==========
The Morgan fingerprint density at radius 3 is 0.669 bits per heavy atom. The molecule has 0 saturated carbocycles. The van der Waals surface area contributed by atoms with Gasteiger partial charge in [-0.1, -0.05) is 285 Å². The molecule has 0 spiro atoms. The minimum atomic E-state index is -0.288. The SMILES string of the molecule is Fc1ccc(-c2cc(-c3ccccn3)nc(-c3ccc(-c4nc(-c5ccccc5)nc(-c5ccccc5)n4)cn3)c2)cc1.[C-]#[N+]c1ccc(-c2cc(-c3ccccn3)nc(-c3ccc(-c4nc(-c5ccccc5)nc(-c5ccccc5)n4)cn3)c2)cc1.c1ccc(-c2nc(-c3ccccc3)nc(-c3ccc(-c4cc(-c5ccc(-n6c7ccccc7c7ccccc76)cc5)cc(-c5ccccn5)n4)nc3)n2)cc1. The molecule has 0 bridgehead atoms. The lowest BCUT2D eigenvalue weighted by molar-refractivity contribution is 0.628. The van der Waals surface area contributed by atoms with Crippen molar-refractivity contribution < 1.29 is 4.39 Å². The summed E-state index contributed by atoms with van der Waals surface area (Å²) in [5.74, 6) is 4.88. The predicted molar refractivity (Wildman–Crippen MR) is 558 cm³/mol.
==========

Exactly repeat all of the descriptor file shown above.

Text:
The Morgan fingerprint density at radius 3 is 0.669 bits per heavy atom. The molecule has 0 saturated carbocycles. The van der Waals surface area contributed by atoms with Gasteiger partial charge in [-0.1, -0.05) is 285 Å². The molecule has 0 spiro atoms. The minimum atomic E-state index is -0.288. The SMILES string of the molecule is Fc1ccc(-c2cc(-c3ccccn3)nc(-c3ccc(-c4nc(-c5ccccc5)nc(-c5ccccc5)n4)cn3)c2)cc1.[C-]#[N+]c1ccc(-c2cc(-c3ccccn3)nc(-c3ccc(-c4nc(-c5ccccc5)nc(-c5ccccc5)n4)cn3)c2)cc1.c1ccc(-c2nc(-c3ccccc3)nc(-c3ccc(-c4cc(-c5ccc(-n6c7ccccc7c7ccccc76)cc5)cc(-c5ccccn5)n4)nc3)n2)cc1. The molecule has 0 bridgehead atoms. The lowest BCUT2D eigenvalue weighted by molar-refractivity contribution is 0.628. The van der Waals surface area contributed by atoms with Crippen molar-refractivity contribution < 1.29 is 4.39 Å². The summed E-state index contributed by atoms with van der Waals surface area (Å²) in [5.74, 6) is 4.88. The predicted molar refractivity (Wildman–Crippen MR) is 558 cm³/mol.